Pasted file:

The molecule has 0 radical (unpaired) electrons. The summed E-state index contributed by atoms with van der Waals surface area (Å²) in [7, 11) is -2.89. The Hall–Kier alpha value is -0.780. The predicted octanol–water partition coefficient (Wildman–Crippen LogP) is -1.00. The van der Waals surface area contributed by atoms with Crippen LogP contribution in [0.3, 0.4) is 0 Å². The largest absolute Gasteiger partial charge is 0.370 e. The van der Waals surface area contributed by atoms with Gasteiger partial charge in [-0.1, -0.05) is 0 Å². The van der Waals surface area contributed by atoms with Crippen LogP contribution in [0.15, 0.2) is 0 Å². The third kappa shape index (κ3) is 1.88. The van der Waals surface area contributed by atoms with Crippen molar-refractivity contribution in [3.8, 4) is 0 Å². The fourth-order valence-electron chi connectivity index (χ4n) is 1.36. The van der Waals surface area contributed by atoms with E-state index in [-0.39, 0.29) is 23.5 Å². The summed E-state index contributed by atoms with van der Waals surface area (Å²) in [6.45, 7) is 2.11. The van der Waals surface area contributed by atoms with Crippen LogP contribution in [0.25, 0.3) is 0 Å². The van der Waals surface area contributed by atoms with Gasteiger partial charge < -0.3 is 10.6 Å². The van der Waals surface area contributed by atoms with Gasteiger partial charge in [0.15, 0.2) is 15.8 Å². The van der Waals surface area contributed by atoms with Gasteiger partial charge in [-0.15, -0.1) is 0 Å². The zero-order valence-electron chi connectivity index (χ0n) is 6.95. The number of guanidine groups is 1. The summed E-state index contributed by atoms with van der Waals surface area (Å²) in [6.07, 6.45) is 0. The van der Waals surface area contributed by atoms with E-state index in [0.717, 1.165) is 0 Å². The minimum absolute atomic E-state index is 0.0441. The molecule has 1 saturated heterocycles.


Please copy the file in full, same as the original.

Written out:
The molecule has 0 radical (unpaired) electrons. The summed E-state index contributed by atoms with van der Waals surface area (Å²) in [7, 11) is -2.89. The Hall–Kier alpha value is -0.780. The predicted octanol–water partition coefficient (Wildman–Crippen LogP) is -1.00. The van der Waals surface area contributed by atoms with Crippen LogP contribution in [0.3, 0.4) is 0 Å². The largest absolute Gasteiger partial charge is 0.370 e. The van der Waals surface area contributed by atoms with Gasteiger partial charge in [-0.1, -0.05) is 0 Å². The van der Waals surface area contributed by atoms with Crippen LogP contribution in [0.15, 0.2) is 0 Å². The third kappa shape index (κ3) is 1.88. The van der Waals surface area contributed by atoms with Crippen molar-refractivity contribution in [3.8, 4) is 0 Å². The fourth-order valence-electron chi connectivity index (χ4n) is 1.36. The van der Waals surface area contributed by atoms with E-state index in [-0.39, 0.29) is 23.5 Å². The summed E-state index contributed by atoms with van der Waals surface area (Å²) in [6.45, 7) is 2.11. The van der Waals surface area contributed by atoms with Crippen LogP contribution in [0.25, 0.3) is 0 Å². The van der Waals surface area contributed by atoms with Gasteiger partial charge < -0.3 is 10.6 Å². The van der Waals surface area contributed by atoms with Gasteiger partial charge in [0.15, 0.2) is 15.8 Å². The van der Waals surface area contributed by atoms with Gasteiger partial charge in [-0.15, -0.1) is 0 Å². The zero-order valence-electron chi connectivity index (χ0n) is 6.95. The number of guanidine groups is 1. The summed E-state index contributed by atoms with van der Waals surface area (Å²) in [6.07, 6.45) is 0. The van der Waals surface area contributed by atoms with E-state index in [0.717, 1.165) is 0 Å². The minimum absolute atomic E-state index is 0.0441. The molecule has 1 saturated heterocycles.